Susanne Aalto, Thick As Thieves! – What Is Hiding Inside the Most Compact and Obscured Galaxy Nuclei? July 8, 2021

Science Video •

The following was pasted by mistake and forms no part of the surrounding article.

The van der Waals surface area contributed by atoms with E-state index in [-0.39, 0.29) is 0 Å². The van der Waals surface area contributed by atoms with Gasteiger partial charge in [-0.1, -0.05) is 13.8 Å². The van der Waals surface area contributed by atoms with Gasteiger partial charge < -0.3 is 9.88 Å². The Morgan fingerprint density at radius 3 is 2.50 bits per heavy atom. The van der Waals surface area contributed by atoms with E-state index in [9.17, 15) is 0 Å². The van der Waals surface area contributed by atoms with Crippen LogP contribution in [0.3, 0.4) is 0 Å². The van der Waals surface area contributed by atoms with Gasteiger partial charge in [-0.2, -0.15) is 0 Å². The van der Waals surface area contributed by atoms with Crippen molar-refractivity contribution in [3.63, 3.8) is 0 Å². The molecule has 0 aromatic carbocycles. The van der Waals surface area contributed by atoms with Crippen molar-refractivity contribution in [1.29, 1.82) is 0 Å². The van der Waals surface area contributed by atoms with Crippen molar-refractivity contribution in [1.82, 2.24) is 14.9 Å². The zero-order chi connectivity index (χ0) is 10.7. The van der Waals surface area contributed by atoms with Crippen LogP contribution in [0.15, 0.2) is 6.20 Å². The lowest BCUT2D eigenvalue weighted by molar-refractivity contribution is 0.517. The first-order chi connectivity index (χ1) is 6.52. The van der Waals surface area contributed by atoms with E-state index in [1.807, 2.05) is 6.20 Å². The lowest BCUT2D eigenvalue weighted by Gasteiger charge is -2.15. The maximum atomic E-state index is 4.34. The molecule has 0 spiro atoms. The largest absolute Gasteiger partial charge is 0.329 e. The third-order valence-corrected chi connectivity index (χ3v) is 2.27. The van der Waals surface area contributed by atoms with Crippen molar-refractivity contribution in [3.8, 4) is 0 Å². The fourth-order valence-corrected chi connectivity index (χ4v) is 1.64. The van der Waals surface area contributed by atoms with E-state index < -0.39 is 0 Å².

Cold gas plays a central role in feeding and regulating star formation and growth of supermassive black holes (SMBH) in galaxy nuclei. Particularly powerful activity occurs when interactions of gas-rich galaxies funnel large amounts of gas and dust into nuclei of luminous and ultra luminous infrared galaxies (LIRGs/ULIRGs). These dusty objects are of key importance to galaxy mass assembly over cosmic time and studying them is fundamental to our understanding of galaxy evolution. Recent studies reveal that some (U)LIRGS have very deeply embedded galaxy nuclei – hiding an unknown luminosity source: the Compact Obscured Nuclei (CONs). Our ALMA observations show that CONs are common in U/LIRGs – but what is lurking behind the masses of dust? A hidden phase of efficient black hole accretion – and/or an extremely compact burst of star formation? We need to go to long wavelengths to probe behind the veil of dust: mm/submm wavelengths with ALMA, cm wavelengths with VLA and the future ngVLA or SKA. We can also go to the far-infrared using space-based telescopes. I will present some initial ALMA high-resolution studies of the CON-LIRG IC860, the ex-CON lenticular NGC1377 – and demonstrate the power of high resolution and sensitivity in probing the enshrouded nuclei and their feedback. I will also show the first results from the ALMA CONquest survey and also how the VLA can reach behind the curtain of dust to undertake new studies of heretofore hidden, rapid evolutionary phases of galaxy nuclei. Do CONs represent a new, unknown evolutionary phase of nuclear growth?